The couple's furniture includes lovely antiques from their grandmothers, including a side board and china closet circa 19th century that are not only displayed, but also used. They also have portraits of Fair and her mother, a framed hand-painted silk scarf by Carolita Cantrell and a watercolor piece by Rose Metz. Not to be missed is "Julie," the entryway picture of a Jersey cow that reminds Fair of her time on her parents' dairy farm.

Tony and Dale Barwick

10 Swan Lake Drive

Built circa 1950, the home purchased by Tony and Dale Barwick has a rich local history as well as unique features, both timeless and period specific. Originally, the house was built by Matthew F. "Bud" and Elaine "Sunny" Korn. (Chester F. Korn was Bud's father.) With careful renovation and changes, Tony and Dale have modernized the living spaces without compromising the home's original charm.

Permanent architectural features include several fireplaces, including one that is perhaps the largest in Sumter with a double damper for the 7-foot fireplace. In fact, a special door for the wood's storage area is located next to the fireplace. The pegged oak floors are original as well as the tile on the kitchen floor and the two built-in china cabinets. As a period piece, the Barwicks have kept the servant call bell under the dining room table. The crystal chandeliers were already in the house, also.

Tony and Dale have furnished much of their home with antiques, many of which came from their grandparents and great-grandparents. Some of these include a hall tree, secretary, china cabinet, sheet music stand, piano, cane furniture and a repurposed rosewood table made from a grand piano that Dale's grandfather brought home to his mother by mule and wagon in the 1920s.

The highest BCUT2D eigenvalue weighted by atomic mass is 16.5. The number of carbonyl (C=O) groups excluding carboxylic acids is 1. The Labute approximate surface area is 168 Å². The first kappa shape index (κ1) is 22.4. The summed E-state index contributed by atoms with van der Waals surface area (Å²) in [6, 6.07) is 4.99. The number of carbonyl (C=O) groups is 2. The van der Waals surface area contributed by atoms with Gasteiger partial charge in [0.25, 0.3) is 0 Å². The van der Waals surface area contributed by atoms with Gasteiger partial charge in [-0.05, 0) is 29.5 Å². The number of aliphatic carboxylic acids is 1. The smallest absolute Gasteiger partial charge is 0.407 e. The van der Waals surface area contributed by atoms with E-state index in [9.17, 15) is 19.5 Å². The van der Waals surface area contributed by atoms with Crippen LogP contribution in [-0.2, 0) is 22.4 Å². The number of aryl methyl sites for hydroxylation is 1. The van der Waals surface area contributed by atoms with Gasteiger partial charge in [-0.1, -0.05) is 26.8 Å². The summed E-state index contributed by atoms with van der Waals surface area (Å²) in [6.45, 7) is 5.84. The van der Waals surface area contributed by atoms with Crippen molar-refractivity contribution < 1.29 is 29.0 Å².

Of special interest are Dale's collections throughout the house of antique dolls passed down from her grandmother.

Tony and Dale have updated the home with beautifully designed rooms as well as a swimming pool area in the backyard.

Joshua Abernathy

16 Warren St.

Older homes can be records of different eras and family histories. Courthouse records show that Josh Abernathy's home at 16 Warren St. has been a home to several families over the years, including Rosalie and Walter Sowell and their daughters. Apparently, this extended family owned the home for approximately 37 years. Josh, like many prior owners of this home, sees the unique features and details inside as well as outside the house.

Not afraid of challenges, Josh, a master sergeant in the United States Army, also has a background in construction that enables him to tackle home projects with talent and expertise, particularly in renovation and construction. He also has the heart and appreciation for the beauty of his multi-story home.

Details about a home's history may be found in strange places. A decorative black wrought-iron fence with a gate in the front of the house has the letters Ba_nett indicating a possible early owner of the house or land. Other details such as an arched doorway, oak floors, 12- and 14-foot ceilings, plaster walls and an entryway staircase lined with wrought-iron banister suggest prior homeowners' love for fine interior architecture.